# Find the composition of a multivariate function with itself

docnet
Homework Statement:
psb
Relevant Equations:
psb Solution attempt:

$$F(F(x,y))=(z,w)$$

is the map given by

$$x=z$$
$$y=w$$

• anuttarasammyak

mitochan
I observe for x=-1,y=0, u=0/0,v=0/0 not defined so this point should be excluded.

Mentor
2022 Award
Homework Statement:: psb
Relevant Equations:: psb

View attachment 278552

Solution attempt:

$$F(F(x,y))=(z,w)$$

is the map given by

$$x=z$$
$$y=w$$
No. The map is given if you express ##z=z(u,v)=z(u(x,y),v(x,y))=z(x,y)##. You have to substitute the ##u,v## with their definitions in terms of ##x,y##.

mitochan
You have to substitute the with their definitions in terms of .
I assume after the substitution he got this result
##F^2=E##
##F=F^{-1}##

Mentor
2022 Award
I assume after the substitution he got this result
##F^2=E##
##F=F^{-1}##
Maybe, but I guess there is no way but calculation to be sure. It looks a bit like a local Lie group.

mitochan
I should appreciate it if you would tell me what kind of transformation this ##F = F^{-1}## is. Named? Usage?

Mentor
2022 Award
It is called reflection, or involution.

mitochan
Thanks. And for this special idempotent transformation, is it used in Physics ?

Mentor
2022 Award
Thanks. And for this special idempotent transformation, is it used in Physics ?
I corrected it. Idempotent functions are ##F^2=F##. We have theoretically ##F^3=F## and any element with ##F^n=F## qualifies to be idempotent, but Wiki said idempotent functions are those with ##n=2##.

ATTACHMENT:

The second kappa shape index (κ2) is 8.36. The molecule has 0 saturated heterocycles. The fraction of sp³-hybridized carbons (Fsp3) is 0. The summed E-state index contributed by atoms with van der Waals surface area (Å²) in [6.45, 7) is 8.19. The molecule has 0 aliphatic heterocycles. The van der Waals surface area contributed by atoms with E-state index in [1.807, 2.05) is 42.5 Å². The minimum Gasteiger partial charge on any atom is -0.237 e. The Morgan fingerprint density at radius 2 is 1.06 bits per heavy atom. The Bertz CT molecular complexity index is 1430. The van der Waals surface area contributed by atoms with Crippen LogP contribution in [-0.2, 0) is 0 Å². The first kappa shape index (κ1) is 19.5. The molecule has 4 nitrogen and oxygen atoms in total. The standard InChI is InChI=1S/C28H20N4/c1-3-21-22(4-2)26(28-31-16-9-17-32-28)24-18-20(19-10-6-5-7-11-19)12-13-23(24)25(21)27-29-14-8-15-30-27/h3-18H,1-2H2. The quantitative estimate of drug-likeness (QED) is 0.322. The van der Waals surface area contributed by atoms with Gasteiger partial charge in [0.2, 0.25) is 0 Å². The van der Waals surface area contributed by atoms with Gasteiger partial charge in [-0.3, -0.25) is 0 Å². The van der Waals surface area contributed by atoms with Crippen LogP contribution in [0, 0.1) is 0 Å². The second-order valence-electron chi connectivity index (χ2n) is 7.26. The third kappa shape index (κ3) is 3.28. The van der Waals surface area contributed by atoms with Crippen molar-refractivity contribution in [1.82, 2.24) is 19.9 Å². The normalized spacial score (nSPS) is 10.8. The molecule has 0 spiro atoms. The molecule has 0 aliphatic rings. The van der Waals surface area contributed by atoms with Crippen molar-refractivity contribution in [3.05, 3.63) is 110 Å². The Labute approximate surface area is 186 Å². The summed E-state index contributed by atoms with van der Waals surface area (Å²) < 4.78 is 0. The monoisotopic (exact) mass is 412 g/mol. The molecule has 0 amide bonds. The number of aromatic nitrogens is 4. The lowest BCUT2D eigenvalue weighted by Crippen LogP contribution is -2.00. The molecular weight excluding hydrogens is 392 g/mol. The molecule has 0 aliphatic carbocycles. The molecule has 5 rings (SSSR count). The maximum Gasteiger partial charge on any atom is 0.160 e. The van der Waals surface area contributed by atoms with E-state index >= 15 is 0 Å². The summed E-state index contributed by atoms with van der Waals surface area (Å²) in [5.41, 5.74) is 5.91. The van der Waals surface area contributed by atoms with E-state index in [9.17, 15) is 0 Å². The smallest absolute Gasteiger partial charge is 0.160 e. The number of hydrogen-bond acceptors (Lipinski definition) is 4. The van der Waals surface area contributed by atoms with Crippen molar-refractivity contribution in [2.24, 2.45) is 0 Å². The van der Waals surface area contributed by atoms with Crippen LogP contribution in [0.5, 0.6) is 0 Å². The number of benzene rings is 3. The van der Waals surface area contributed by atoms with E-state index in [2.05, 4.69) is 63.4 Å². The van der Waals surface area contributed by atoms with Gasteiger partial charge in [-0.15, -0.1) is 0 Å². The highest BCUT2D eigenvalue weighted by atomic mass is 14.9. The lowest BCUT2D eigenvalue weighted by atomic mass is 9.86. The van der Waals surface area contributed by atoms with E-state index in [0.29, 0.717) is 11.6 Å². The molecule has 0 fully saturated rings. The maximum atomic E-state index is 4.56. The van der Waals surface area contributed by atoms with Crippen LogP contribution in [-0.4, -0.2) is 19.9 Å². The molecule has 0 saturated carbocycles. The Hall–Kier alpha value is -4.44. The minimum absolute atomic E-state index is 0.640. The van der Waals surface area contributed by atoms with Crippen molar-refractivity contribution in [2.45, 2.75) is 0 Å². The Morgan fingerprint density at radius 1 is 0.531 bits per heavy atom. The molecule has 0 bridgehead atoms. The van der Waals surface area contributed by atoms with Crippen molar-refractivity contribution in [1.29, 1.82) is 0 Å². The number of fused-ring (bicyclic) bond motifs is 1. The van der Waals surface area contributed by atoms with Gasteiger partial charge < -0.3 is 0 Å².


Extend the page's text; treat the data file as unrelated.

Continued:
So let's call it reflection or involution. These terms already suggest their usage. Any reflection satisfies ##F^2=1:## reflected twice is the original. This is a geometric property but as such also used in physics whenever geometry plays a role (crystallography, particle physics, mechanics). Other examples for involutions are matrix transposition, complex conjugation or the Legendre transformation.

• docnet
docnet
As Fresh_42 was explaining, ##F## is a "Möbius transformation" at its core, an involution about a circle in an offset coordinate system. That's how I got my answer by thinking ##F=F^{-1}##. Although my answer is probably wrong, because ##F## is not defined everywhere on the ##uv## plane to start with. I wonder if the composite map would be different if I computed everything out?

This problem was assigned last semester in differential geometry by the person who invented the Ricci flow and was partially credited for solving the Poincaré conjecture. This was probably too difficult to solve for most undergraduate students in differential geometry.

• mitochan
Homework Helper
Gold Member
2022 Award
We can construct this transformation as follows. First, we have something simpler: $$u = \frac{2x}{x^2 + y^2}, \ \ v = \frac{2y}{x^2 + y^2}$$ Leads to the same inverse transformation: $$x = \frac{2u}{u^2 + v^2}, \ \ y =\frac{2v}{u^2 + v^2}$$ Now, if we let ##x' = x +1## and ##u' = u +1##, and we let:
$$u' = \frac{2x'}{x'^2 + y^2}, \ \ v = \frac{2y}{x'^2 + y^2}$$ With the same inverse transformation: $$x' = \frac{2u'}{u'^2 + v^2}, \ \ y =\frac{v}{u'^2 + v^2}$$ Then express that in terms of ##x, u## we have:
$$u +1 = \frac{2(x+1)}{(x+1)^2 + y^2}, \ \ v = \frac{2y}{(x+1)^2 + y^2}$$ With, again, the same inverse transformation. Finally, we re-express ##u##:
$$u = \frac{1 - x^2 - y^2}{(x+1)^2 + y^2}$$ And we see that it's the same transformation as above.

• mitochan
mitochan
Thanks @PeroK
Although my answer is probably wrong, because is not defined everywhere on the plane to start with. I wonder if the composite map would be different if I computed everything out?
The transformation for (x,y)=(-1,0) ## u(-1,0)=-1, v(-1,0)=0##, otherwise as above mentioned would be defined for all xy, uv plane.